Insights Intellectual Property Office publishes research into Buyout Contracts in the UK Audio-visual Commissioning Sector


This research was commissioned by the IPO to examine a key aspect of the market for music commissions in the UK audiovisual sector (AV): so-called “buyout” contracts between commissioners and composers for screen.

These “buyout” contracts are becoming increasingly common due to new-entrant Subscription Video on Demand services commissioning more and more content in the UK. Payment in such agreements is limited to one-off fees at the “front-end” of the deal, with music creators required to waive any claim to potentially valuable “back-end” royalties. Further, these deals are increasingly offered on “take it or leave it” terms. Such developments have profound implications for music creators’ earnings in the streaming age.

Three research methods were used:

  1. a survey of 69 media composer contracts provided by the Musicians’ Union;
  2. focus group discussion with media composers; and
  3. semi-structured interviews with key stakeholders, including trade organisation representatives, collective management organisations, music publishers and screen commissioners.

The main findings of the research are:

  • opportunities for AV commissions have greatly increased in the streaming age, but there are a great many more creators active in the marketplace;
  • commissioners suggest that originally commissioned works have become more attractive in order to ensure control of the music component of AV content in an increasingly complex and fragmented licensing landscape;
  • a number of contributors noted the importance of being able to trade-off “front-end” and “back-end” dimensions of a commission but intimated that this had become more challenging in a market increasingly characterised by “take it or leave it” terms;
  • there was consensus from music creators and trade organisation representatives that “front-end” commission fees have declined while the “back-end” dimensions of screen commissions have also been eroded in the digital age;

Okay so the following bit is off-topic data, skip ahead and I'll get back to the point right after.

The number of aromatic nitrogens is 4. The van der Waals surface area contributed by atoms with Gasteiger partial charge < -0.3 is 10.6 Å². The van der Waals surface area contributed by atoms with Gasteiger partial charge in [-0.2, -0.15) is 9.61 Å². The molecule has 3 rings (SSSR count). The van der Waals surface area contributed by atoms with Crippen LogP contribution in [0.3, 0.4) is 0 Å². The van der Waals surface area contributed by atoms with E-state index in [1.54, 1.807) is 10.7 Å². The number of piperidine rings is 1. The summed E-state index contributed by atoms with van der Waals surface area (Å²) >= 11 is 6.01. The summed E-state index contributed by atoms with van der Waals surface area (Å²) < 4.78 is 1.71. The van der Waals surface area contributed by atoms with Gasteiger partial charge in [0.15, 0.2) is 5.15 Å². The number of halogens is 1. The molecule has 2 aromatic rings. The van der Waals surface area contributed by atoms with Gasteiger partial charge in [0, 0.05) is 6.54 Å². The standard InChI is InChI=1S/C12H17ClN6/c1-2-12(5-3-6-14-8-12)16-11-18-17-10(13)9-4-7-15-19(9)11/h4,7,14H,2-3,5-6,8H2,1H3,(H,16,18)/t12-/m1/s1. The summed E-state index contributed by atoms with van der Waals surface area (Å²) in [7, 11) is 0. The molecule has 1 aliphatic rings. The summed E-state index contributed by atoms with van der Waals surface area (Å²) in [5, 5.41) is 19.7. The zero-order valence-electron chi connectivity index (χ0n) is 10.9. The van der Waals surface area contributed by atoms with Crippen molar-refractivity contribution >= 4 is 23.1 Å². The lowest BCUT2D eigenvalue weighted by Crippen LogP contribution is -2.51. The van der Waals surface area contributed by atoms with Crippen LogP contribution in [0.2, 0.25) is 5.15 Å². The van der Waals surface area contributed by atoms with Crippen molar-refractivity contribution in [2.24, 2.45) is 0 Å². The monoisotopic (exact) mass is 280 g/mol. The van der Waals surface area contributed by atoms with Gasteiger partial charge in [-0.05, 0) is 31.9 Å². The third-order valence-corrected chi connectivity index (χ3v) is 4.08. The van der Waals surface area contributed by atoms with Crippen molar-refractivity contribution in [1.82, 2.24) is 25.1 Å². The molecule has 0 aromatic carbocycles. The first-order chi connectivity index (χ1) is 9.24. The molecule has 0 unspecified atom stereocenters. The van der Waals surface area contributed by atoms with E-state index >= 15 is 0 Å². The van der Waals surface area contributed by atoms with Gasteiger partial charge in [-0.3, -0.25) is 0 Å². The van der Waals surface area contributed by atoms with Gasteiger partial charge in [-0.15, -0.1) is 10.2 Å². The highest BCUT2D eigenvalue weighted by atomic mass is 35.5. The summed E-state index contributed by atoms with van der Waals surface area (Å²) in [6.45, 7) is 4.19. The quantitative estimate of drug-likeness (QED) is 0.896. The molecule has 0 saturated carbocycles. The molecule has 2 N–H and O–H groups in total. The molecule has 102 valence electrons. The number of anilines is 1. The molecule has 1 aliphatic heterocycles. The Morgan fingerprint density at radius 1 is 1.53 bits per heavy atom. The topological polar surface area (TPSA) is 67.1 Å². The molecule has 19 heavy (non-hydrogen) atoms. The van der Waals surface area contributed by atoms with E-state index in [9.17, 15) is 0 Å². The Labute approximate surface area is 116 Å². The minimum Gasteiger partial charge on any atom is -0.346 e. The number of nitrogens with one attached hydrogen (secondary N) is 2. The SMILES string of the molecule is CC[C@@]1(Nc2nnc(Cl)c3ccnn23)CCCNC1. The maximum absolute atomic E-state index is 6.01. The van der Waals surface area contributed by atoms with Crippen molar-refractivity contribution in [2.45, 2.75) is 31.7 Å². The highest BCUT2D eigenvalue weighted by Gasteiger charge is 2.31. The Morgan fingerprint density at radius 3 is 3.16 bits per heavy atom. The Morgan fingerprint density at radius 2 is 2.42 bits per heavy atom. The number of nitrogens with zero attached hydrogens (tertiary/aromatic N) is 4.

• the majority of contracts surveyed did not constitute full buyouts of music creators’ rights as the “writer’s share” of public performance royalties remains a significant element that commissioners cannot buy out in the UK; and
  • while some rights are routinely licensed/assigned/waived in contracts, there was general agreement that protections afforded in respect of unassignable aspects of performing rights should be upheld.

The research also identifies areas of potential further research:

  • examination of the extent to which any increase in opportunities for media composers in the streaming age has affected opportunities for new commissions for media composers from underrepresented groups;
  • a large-scale survey of agreements between AV commissioners and music creators in order to examine the key features of such deals and how these have evolved over time;
  • research involving different constituencies of writers for screen, including those at the start of their careers, to gain better understandings of creator motivations and contract negotiation processes; and
  • an examination of the potential for a music commissioning code of practice to be implemented, using relevant comparators from relevant sectors/industries.

To access the research report, click here.